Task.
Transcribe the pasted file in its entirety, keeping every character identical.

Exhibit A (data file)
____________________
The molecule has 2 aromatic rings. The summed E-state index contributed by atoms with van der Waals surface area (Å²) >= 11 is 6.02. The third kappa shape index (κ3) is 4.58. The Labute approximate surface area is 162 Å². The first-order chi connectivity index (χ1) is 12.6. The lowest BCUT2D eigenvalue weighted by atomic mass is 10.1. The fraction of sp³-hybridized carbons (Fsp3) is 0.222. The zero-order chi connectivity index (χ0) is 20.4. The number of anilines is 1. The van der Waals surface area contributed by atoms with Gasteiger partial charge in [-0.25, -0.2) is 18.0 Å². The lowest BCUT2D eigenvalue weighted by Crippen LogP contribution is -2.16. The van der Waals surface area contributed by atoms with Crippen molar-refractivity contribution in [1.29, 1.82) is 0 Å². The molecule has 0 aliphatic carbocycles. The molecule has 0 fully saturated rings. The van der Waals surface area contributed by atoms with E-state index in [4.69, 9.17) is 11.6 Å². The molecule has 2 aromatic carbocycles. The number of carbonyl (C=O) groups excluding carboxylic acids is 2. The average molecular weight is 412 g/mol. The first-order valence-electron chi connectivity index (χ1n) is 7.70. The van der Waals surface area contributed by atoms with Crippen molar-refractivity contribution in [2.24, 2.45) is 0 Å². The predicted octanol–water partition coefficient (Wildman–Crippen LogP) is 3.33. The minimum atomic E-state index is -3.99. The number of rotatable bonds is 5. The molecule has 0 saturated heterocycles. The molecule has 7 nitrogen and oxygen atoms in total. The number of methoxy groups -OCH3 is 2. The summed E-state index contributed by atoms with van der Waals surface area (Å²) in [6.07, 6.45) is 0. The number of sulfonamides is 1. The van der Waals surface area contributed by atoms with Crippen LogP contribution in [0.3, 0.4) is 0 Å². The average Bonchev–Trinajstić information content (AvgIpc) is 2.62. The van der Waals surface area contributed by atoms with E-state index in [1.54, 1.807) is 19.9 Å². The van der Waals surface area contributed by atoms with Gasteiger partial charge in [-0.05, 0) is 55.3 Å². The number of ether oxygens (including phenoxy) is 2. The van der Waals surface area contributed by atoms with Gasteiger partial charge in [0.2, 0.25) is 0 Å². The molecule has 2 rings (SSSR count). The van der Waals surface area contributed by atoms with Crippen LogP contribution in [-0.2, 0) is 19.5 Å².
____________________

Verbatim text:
The molecule has 2 aromatic rings. The summed E-state index contributed by atoms with van der Waals surface area (Å²) >= 11 is 6.02. The third kappa shape index (κ3) is 4.58. The Labute approximate surface area is 162 Å². The first-order chi connectivity index (χ1) is 12.6. The lowest BCUT2D eigenvalue weighted by atomic mass is 10.1. The fraction of sp³-hybridized carbons (Fsp3) is 0.222. The zero-order chi connectivity index (χ0) is 20.4. The number of anilines is 1. The van der Waals surface area contributed by atoms with Gasteiger partial charge in [-0.25, -0.2) is 18.0 Å². The lowest BCUT2D eigenvalue weighted by Crippen LogP contribution is -2.16. The van der Waals surface area contributed by atoms with Crippen molar-refractivity contribution in [1.29, 1.82) is 0 Å². The molecule has 0 aliphatic carbocycles. The molecule has 0 fully saturated rings. The van der Waals surface area contributed by atoms with E-state index in [4.69, 9.17) is 11.6 Å². The molecule has 2 aromatic carbocycles. The number of carbonyl (C=O) groups excluding carboxylic acids is 2. The average molecular weight is 412 g/mol. The first-order valence-electron chi connectivity index (χ1n) is 7.70. The van der Waals surface area contributed by atoms with Crippen molar-refractivity contribution in [2.24, 2.45) is 0 Å². The predicted octanol–water partition coefficient (Wildman–Crippen LogP) is 3.33. The minimum atomic E-state index is -3.99. The number of rotatable bonds is 5. The molecule has 0 saturated heterocycles. The molecule has 7 nitrogen and oxygen atoms in total. The number of methoxy groups -OCH3 is 2. The summed E-state index contributed by atoms with van der Waals surface area (Å²) in [6.07, 6.45) is 0. The number of sulfonamides is 1. The van der Waals surface area contributed by atoms with Crippen LogP contribution in [0.3, 0.4) is 0 Å². The average Bonchev–Trinajstić information content (AvgIpc) is 2.62. The van der Waals surface area contributed by atoms with E-state index in [1.54, 1.807) is 19.9 Å². The van der Waals surface area contributed by atoms with Gasteiger partial charge in [-0.05, 0) is 55.3 Å². The number of ether oxygens (including phenoxy) is 2. The van der Waals surface area contributed by atoms with Gasteiger partial charge in [0.2, 0.25) is 0 Å². The molecule has 2 rings (SSSR count). The van der Waals surface area contributed by atoms with Crippen LogP contribution in [-0.2, 0) is 19.5 Å².